Jared Lyons (SF08) Opens Urgent-Care Animal Hospital in Santa Fe

February 22, 2024 | By Jennifer Levin

It was September 2008, and Jared Lyons (SF08) needed a job. Looking to pay the bills, the recent college graduate answered an advertisement seeking a veterinary assistant at Smith Veterinary Hospital. He’d never worked with animals before, but it sounded interesting—plus the Santa Fe-area business was willing to train him. 

Jared Lyons (SF08)

“They handed me a job description—stuff like drawing blood, placing IV catheters, monitoring surgery, and running lab tests,” Lyons says. “They asked me if I thought I could learn on the job. As a Johnnie who’s used to kind of teaching myself stuff, I knew I could.”

Lyons worked his way up the ladder at Smith, becoming the vet tech supervisor and then the practice manager before running emergency and specialty veterinary hospitals in California and Albuquerque. Now, he’s back in Santa Fe and poised to open Turquoise Trail Veterinary Urgent Care on the city’s South Side. Construction has kicked off, with the official opening slated for late spring or summer 2024. Lyons never went to veterinary school, which he says is typical of many of the industry’s most dedicated workers. He’ll serve as operations manager and assist the two veterinarians who are his business partners.

“One of the things I love about vet med is that it’s one of the only fields, outside of trades, where you can apprentice your way into a career,” Lyons says. “The other thing I love about it is that the people I work with could work in other fields and make three times as much, but they’ve made this collective decision to work with animals. I like the people I’m around every day. It’s an exceptional work experience.”

Lyons and his partners are renovating an old Mattress Firm store, creating three exam rooms, two patient wards, four treatment tables, a radiology suite, and an operating room. Turquoise Trail will provide after-hours and weekend care for cats and dogs with non-life-threatening illnesses or injuries, such as gastric distress and snake bites. (If a pet has an ongoing condition or needs follow-up care, they will be referred to their primary caretaker.) Animals with more serious conditions will be sent to an emergency vet in Albuquerque, an hour’s drive from Santa Fe.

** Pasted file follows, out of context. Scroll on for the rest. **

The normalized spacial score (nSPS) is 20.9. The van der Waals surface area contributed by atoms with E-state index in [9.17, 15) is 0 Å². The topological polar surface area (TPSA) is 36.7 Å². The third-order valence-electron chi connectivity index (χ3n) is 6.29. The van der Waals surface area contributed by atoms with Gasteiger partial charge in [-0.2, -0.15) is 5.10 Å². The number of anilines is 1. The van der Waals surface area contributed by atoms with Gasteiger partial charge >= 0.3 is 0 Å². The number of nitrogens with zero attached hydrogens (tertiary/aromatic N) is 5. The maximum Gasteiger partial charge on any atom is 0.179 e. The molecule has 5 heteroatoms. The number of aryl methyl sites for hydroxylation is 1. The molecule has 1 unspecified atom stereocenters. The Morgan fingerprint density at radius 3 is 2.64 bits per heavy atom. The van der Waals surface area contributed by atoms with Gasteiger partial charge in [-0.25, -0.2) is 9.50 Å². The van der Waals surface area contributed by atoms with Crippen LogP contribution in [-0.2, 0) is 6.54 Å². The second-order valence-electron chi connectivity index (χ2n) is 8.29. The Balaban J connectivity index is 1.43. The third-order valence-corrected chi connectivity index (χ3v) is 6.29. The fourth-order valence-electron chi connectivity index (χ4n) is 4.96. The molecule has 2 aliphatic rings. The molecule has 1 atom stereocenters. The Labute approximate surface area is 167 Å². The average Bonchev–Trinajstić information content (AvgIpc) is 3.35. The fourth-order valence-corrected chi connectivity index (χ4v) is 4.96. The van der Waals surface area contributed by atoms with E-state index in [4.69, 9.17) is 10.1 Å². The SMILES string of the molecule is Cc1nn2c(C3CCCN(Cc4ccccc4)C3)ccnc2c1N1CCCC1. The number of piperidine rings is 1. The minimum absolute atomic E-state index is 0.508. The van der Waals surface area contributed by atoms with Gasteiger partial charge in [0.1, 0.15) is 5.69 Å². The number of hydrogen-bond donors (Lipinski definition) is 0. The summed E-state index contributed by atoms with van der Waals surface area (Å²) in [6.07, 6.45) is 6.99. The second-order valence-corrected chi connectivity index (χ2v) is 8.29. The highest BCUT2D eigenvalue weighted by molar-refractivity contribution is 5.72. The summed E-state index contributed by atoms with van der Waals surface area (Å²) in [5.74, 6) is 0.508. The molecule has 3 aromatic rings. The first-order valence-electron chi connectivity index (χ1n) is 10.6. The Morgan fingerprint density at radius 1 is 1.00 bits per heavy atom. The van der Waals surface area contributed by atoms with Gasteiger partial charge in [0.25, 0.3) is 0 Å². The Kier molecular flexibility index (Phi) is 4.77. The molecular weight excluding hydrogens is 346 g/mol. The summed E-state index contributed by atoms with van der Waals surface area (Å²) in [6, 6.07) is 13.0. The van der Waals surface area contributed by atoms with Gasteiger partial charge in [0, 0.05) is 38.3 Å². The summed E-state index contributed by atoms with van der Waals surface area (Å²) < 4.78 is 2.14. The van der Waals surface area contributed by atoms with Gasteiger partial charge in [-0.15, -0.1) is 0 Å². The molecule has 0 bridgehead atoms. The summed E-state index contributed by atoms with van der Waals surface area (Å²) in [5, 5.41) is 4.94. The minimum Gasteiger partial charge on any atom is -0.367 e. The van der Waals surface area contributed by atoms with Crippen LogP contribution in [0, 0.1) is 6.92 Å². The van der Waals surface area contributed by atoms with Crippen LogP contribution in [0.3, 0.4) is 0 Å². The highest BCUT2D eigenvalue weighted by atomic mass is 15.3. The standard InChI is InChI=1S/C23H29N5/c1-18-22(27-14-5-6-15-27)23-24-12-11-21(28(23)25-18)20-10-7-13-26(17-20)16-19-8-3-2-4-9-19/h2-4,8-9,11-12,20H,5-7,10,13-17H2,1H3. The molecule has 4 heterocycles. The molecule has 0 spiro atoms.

“Some people are clamoring for an ER here, but when you do the math on the cost, there just isn’t enough caseload in Santa Fe to support it,” Lyons explains. “We’d have to pass the cost on to clients, and you shouldn’t have to pay that much for peace of mind if your pet is throwing up at seven o’clock at night. Emergency rooms treat animals that have collapsed or stopped breathing. We can act as a pressure release valve for the folks in Albuquerque to do what they do best, which is see pets that are critically ill.”

Turquoise Trail will limit admission to dogs and cats, since even common exotic pets like birds, fish, and rodents are best left to experts. (“At an urgent care, the research needed for exotic pets just takes too long. You could see five dogs in the time it takes to treat a lizard,” Lyons says.) He has, however, worked with some unusual animals in his career, recalling the time Smith vets treated a peacock with a fractured wing and when he assisted a veterinary ophthalmologist operating on a flamingo’s eyelid in Santa Barbara. “Once, at a hospital in Los Angeles,” Lyons recalls, “we operated on a serval—a wild cat that some people keep as a domestic cat.” While adopting a serval is “a terrible idea,” he concludes, “it was a cool animal to see at the vet.”

Lyons intends to staff Turquoise Trail with the same eye towards opportunity he was afforded. “People who are bright and motivated, but who might have limited job options if they haven’t gone to college or grad school—we can train them in veterinary nursing,” he says. He views this openness and flexibility as an extension of the skill set he learned at St. John’s, which he believes made his career possible.

“Some Johnnies are deeply invested in the substance of the readings, but for others, it’s about how we learned to approach new information,” he says. “Johnnies have the ability to read anything and understand it, the ability to work with a group of people to achieve a goal, the ability to do public speaking. Talking to clients, establishing a rapport, talking to them about their pet—it’s similar to being in seminar and explaining what you think is going on in piece of writing. These are tremendously valuable practical skills.”